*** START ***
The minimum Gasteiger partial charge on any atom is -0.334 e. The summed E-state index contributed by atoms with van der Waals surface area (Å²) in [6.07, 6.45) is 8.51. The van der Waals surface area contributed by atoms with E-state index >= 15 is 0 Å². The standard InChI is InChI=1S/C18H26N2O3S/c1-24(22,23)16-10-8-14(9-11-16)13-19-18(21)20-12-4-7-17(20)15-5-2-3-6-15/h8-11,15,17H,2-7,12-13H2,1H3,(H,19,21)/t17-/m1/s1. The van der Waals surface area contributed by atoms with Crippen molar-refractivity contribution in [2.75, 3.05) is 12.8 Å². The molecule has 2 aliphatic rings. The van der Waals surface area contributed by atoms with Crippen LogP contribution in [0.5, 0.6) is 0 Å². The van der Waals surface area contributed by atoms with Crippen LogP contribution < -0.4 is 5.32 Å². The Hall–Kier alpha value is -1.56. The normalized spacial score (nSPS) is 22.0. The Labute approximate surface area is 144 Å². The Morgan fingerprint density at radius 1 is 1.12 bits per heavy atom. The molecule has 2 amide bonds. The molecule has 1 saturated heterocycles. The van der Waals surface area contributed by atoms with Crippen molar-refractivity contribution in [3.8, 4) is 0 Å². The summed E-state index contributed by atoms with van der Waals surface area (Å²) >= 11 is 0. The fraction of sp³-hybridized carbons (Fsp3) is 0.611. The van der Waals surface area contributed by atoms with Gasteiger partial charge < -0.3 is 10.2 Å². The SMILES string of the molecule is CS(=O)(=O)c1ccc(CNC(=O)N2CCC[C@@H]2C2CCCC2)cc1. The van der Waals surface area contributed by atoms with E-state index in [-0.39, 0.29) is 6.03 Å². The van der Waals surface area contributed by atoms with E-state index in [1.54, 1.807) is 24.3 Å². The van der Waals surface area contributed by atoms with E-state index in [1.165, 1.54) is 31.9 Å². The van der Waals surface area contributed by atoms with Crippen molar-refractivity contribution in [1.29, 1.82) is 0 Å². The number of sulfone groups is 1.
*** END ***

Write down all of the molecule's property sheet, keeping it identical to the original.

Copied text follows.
The minimum Gasteiger partial charge on any atom is -0.334 e. The summed E-state index contributed by atoms with van der Waals surface area (Å²) in [6.07, 6.45) is 8.51. The van der Waals surface area contributed by atoms with E-state index >= 15 is 0 Å². The standard InChI is InChI=1S/C18H26N2O3S/c1-24(22,23)16-10-8-14(9-11-16)13-19-18(21)20-12-4-7-17(20)15-5-2-3-6-15/h8-11,15,17H,2-7,12-13H2,1H3,(H,19,21)/t17-/m1/s1. The van der Waals surface area contributed by atoms with Crippen molar-refractivity contribution in [2.75, 3.05) is 12.8 Å². The molecule has 2 aliphatic rings. The van der Waals surface area contributed by atoms with Crippen LogP contribution in [0.5, 0.6) is 0 Å². The van der Waals surface area contributed by atoms with Crippen LogP contribution < -0.4 is 5.32 Å². The Hall–Kier alpha value is -1.56. The normalized spacial score (nSPS) is 22.0. The Labute approximate surface area is 144 Å². The Morgan fingerprint density at radius 1 is 1.12 bits per heavy atom. The molecule has 2 amide bonds. The molecule has 1 saturated heterocycles. The van der Waals surface area contributed by atoms with Crippen molar-refractivity contribution in [3.8, 4) is 0 Å². The summed E-state index contributed by atoms with van der Waals surface area (Å²) >= 11 is 0. The fraction of sp³-hybridized carbons (Fsp3) is 0.611. The van der Waals surface area contributed by atoms with Gasteiger partial charge < -0.3 is 10.2 Å². The SMILES string of the molecule is CS(=O)(=O)c1ccc(CNC(=O)N2CCC[C@@H]2C2CCCC2)cc1. The van der Waals surface area contributed by atoms with E-state index in [-0.39, 0.29) is 6.03 Å². The van der Waals surface area contributed by atoms with E-state index in [1.54, 1.807) is 24.3 Å². The van der Waals surface area contributed by atoms with E-state index in [1.165, 1.54) is 31.9 Å². The van der Waals surface area contributed by atoms with Crippen molar-refractivity contribution in [1.29, 1.82) is 0 Å². The number of sulfone groups is 1.